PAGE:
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One of the positive fallouts from the Covid-19 pandemic, is the growth of online learning programs. The Jewish community is no exception. Located in the heart of Jerusalem, former South African Gad Grieve is part of a resurgence of Torah study in the world. It’s happening in the observant and not so observant community.

Many prominent Talmud scholars were effected by the lockdown, in Israel and in other parts of the world. Known for his technical skills with online platforms, Gad Grieve was instrumental in setting up several online platforms. This facilitated the possibility of hosting multiple Zoom calls on a daily basis.

Whereas online Torah study was previously available from several online platforms like YouTube, OU Torah, Torah Live, the pandemic resulted in an explosion of classes and one-on-one online learning. Rabbi David Cohen a prominent Torah scholar admitted, “There has been a silver lining to Corona. The amount of Torah students who have taken to zoom is incredible.”

Grieve, working on a voluntary basis, was able to expedite the process of connecting   talmidei chochamim with an audience.  Hundreds who would most likely not have entered a yeshiva on their own accord, found a watering-hole in the way of Zoom. They were fascinated by what they had saw and heard. The upshot was that tens of online yeshivas sprung up, sparking a surge in Torah learning.

Eric Weiss, originally from Baltimore said, “Coming from an unobservant family, I was drawn out of interest to Torah. I always wondered what Rabbi Akiva found so fascinating. When I actually did hear a shiur on the parshah I was blown away.”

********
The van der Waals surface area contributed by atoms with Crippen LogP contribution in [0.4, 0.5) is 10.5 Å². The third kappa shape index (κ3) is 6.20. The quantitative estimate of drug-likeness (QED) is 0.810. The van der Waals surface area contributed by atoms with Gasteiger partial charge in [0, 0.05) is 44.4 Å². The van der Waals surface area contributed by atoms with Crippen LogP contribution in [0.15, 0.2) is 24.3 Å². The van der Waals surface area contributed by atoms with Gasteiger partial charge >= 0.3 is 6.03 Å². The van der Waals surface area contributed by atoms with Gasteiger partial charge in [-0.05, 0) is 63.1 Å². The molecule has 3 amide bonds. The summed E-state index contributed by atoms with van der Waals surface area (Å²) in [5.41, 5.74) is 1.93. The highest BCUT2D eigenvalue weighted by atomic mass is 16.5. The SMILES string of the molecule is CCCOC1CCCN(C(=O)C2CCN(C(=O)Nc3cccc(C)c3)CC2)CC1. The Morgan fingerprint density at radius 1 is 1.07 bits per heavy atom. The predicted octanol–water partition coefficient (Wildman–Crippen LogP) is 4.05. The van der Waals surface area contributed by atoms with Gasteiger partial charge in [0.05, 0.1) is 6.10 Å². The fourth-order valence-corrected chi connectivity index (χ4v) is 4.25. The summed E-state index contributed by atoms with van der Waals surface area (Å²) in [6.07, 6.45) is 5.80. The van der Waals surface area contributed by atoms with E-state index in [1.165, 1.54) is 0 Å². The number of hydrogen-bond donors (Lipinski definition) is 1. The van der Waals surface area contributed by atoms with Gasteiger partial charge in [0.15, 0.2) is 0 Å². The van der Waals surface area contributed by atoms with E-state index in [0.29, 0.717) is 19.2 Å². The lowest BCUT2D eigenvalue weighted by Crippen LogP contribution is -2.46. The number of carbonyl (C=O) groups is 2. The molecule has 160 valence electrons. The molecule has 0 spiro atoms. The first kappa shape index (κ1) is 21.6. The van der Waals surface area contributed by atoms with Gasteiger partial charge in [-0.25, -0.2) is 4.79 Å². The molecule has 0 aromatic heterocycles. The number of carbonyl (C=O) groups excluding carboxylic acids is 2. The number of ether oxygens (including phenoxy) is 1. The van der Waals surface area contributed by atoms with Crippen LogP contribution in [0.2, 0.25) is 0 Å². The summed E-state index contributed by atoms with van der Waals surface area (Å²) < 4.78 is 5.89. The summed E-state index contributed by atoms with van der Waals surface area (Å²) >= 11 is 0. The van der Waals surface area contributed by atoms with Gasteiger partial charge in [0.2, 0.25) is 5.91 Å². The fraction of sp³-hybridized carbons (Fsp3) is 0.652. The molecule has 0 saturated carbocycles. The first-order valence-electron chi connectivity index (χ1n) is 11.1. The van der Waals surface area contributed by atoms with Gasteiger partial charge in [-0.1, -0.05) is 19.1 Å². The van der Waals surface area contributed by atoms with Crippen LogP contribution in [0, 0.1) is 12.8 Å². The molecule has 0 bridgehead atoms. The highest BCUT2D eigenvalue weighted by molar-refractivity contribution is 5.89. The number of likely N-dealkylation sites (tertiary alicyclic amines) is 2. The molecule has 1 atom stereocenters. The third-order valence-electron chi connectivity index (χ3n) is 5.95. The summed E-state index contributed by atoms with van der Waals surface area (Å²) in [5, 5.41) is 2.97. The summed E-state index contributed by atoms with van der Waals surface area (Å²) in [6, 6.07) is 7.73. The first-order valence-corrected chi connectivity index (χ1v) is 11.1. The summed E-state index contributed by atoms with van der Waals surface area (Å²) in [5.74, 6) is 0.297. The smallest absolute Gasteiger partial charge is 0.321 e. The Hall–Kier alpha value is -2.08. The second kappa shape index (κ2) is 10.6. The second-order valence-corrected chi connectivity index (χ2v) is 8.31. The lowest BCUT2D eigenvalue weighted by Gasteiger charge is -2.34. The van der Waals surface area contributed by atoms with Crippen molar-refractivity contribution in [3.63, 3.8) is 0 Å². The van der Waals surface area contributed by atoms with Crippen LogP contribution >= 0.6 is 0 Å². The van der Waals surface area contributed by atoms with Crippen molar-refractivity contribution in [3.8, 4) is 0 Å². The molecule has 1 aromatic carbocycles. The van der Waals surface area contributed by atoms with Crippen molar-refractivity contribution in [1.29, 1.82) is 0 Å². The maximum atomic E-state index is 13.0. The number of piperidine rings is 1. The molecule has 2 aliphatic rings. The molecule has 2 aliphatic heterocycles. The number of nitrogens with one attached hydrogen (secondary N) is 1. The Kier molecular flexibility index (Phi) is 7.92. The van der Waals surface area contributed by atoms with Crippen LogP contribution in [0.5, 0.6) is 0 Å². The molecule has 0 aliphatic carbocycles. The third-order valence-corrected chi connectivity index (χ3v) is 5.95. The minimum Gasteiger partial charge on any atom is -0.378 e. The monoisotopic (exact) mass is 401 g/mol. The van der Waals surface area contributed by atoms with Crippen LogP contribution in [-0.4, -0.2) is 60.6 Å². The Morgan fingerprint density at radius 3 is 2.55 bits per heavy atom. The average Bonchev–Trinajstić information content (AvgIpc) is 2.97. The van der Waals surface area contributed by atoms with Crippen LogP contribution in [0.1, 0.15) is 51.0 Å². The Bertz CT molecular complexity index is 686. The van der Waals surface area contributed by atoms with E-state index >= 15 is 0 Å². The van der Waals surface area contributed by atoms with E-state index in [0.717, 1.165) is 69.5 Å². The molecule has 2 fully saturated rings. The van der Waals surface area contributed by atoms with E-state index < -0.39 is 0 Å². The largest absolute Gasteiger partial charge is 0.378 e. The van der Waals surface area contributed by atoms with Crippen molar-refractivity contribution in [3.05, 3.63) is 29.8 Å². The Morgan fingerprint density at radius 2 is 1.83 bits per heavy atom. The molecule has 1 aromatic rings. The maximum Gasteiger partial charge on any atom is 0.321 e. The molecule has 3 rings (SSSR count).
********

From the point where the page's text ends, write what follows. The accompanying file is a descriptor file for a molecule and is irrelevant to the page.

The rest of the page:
Weiss now spends his morning listening to Torah shiurim on mussar, halacha and the parsha. More advanced scholars tune into a Daf Yomi shiur where they go through a blad gemora, which is equal to two pages, every day. After a about six and a half years they cover the entire Shas, the complete set of what is known as the oral law.

Gad Grieve cannot take full credit for the work that he is doing because, as the process would have happened organically in any event. However publicizing and connecting students with the classes of the Torah classes, certainly helped speed up the process. He could not be contacted for this article.

Even if and when the pandemic ends, one thing is for sure. Torah learning will never be the same. Come rain, hail or snow, every Maggid shiur will be just a Zoom’s throw away. It’s as they say in Torah circles, gam Zoom le tova. It’s an adaption of the expression gam zoom latova, which means “everything is for best.” The adapted phrase reads, “Also Zoom is for best.”    

 

Writer: David Rosen

About the Writer: David Rosen is a freelance writer who covers topics and lifestyle events in the Jewish community.

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